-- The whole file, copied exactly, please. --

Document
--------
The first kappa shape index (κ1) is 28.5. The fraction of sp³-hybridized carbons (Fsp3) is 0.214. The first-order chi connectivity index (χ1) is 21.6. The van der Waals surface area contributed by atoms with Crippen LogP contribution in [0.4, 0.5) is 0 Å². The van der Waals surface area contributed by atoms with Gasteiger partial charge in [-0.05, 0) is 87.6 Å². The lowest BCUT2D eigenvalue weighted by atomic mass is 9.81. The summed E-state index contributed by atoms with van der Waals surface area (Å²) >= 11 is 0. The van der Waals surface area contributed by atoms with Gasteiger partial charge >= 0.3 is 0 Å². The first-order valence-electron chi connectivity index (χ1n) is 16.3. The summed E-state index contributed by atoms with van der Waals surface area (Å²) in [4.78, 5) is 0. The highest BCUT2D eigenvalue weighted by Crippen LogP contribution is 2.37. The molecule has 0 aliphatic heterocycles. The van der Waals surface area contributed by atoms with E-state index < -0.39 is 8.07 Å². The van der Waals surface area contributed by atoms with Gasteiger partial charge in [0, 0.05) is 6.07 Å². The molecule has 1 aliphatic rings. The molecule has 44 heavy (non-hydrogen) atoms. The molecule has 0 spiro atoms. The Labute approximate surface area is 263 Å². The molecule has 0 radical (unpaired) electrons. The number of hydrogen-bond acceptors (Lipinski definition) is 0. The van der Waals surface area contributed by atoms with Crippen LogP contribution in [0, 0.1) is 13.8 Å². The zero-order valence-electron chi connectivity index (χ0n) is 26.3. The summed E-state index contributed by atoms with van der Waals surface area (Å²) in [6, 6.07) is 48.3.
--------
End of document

The first kappa shape index (κ1) is 28.5. The fraction of sp³-hybridized carbons (Fsp3) is 0.214. The first-order chi connectivity index (χ1) is 21.6. The van der Waals surface area contributed by atoms with Crippen LogP contribution in [0.4, 0.5) is 0 Å². The van der Waals surface area contributed by atoms with Gasteiger partial charge in [-0.05, 0) is 87.6 Å². The lowest BCUT2D eigenvalue weighted by atomic mass is 9.81. The summed E-state index contributed by atoms with van der Waals surface area (Å²) >= 11 is 0. The van der Waals surface area contributed by atoms with Gasteiger partial charge >= 0.3 is 0 Å². The first-order valence-electron chi connectivity index (χ1n) is 16.3. The summed E-state index contributed by atoms with van der Waals surface area (Å²) in [4.78, 5) is 0. The highest BCUT2D eigenvalue weighted by Crippen LogP contribution is 2.37. The molecule has 0 aliphatic heterocycles. The van der Waals surface area contributed by atoms with E-state index < -0.39 is 8.07 Å². The van der Waals surface area contributed by atoms with Gasteiger partial charge in [0, 0.05) is 6.07 Å². The molecule has 1 aliphatic rings. The molecule has 44 heavy (non-hydrogen) atoms. The molecule has 0 spiro atoms. The Labute approximate surface area is 263 Å². The molecule has 0 radical (unpaired) electrons. The number of hydrogen-bond acceptors (Lipinski definition) is 0. The van der Waals surface area contributed by atoms with Crippen LogP contribution in [0, 0.1) is 13.8 Å². The zero-order valence-electron chi connectivity index (χ0n) is 26.3. The summed E-state index contributed by atoms with van der Waals surface area (Å²) in [6, 6.07) is 48.3.